Democratic Deterioration at Home and Abroad
Democratic Deterioration at Home and Abroad (or, is Democracy Failing and, if so, What Can Be Done About It?)
New America, 740 15th Street NW, Suite 900, Washington, DC 20005
For the past several decades, our working assumption has been that once firmly established, liberal democracy represents the best and final answer to authoritarianism and the surest guarantor of liberty and equality. Today however, that assumption is being seriously challenged. Where liberal democracy has taken root, we now see it in retreat in attacks on the press, the judiciary, and on voting rights – the essence of democratic organization.
As the United States contends with these challenges, arguably for the first time, what can we learn from other countries that have experienced similar democratic downturns? What were the warning signs and could this deterioration have been stemmed? Are the combination of legal constraints and non-legal norms that undergird our constitutional system enough to keep our democracy on solid footing? What safeguards are currently in place to prevent further deterioration of our democratic values and institutions, and what additional precautions should we consider? In other words, how worried should we be?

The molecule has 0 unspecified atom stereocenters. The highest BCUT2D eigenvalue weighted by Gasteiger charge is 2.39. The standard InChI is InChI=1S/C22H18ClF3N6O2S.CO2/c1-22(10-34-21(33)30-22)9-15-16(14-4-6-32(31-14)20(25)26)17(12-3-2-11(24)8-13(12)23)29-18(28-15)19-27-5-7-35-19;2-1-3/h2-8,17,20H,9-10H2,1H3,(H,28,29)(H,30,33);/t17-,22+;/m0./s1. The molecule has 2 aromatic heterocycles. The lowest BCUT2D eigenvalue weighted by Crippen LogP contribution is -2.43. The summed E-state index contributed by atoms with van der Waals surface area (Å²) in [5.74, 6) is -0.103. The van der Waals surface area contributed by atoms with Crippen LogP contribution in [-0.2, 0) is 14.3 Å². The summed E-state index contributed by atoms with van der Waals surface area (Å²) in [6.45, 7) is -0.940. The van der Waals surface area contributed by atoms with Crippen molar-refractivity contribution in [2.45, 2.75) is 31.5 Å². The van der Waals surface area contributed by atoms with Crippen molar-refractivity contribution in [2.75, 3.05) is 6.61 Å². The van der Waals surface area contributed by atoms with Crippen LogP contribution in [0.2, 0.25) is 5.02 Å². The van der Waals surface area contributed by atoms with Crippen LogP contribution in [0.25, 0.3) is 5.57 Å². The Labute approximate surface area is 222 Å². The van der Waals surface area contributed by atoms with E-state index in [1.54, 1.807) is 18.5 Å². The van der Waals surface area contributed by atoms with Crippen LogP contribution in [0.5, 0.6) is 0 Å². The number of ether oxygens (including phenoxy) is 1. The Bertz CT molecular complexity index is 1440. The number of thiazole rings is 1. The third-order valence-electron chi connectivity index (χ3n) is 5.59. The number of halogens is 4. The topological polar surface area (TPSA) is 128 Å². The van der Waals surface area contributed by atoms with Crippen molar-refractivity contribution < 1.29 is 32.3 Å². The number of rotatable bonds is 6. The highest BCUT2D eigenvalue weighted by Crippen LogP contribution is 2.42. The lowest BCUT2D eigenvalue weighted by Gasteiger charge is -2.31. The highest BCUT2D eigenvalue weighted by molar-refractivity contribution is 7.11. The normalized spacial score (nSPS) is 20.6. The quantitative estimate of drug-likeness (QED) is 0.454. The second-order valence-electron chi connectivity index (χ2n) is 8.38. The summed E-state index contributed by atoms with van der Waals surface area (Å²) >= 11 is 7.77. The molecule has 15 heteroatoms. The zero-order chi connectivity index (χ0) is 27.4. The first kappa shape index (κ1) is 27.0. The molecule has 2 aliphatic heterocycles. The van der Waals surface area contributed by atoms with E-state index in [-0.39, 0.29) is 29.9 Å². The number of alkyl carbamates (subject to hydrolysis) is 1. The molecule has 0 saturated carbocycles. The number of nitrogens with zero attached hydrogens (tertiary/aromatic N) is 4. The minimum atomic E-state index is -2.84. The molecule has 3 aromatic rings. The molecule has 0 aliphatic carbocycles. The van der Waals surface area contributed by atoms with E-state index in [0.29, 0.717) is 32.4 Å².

Join the Brennan Center for Justice at NYU Law School, New America, and the American Constitution Society for Law and Policy for a discussion about the future of democracy at home and abroad.
11:45am-12:15pm - check-in and lunch
12:15pm-2:00pm - panel discussion
Sheri Berman, Professor of Political Science, Barnard College, Columbia Univesity
Aziz Huq, Frank and Bernice J. Greenberg Professor of Law, The University of Chicago Law School
Norm Ornstein, Contributing Writer, The Atlantic; Resident Scholar, The American Enterprise Institute
Arturo Valenzuela, Emeritus Professor of Government, Georgetown University; Senior International Adviser, Covington & Burling LLP
Amanda Taub, Writer, The New York Times (moderator)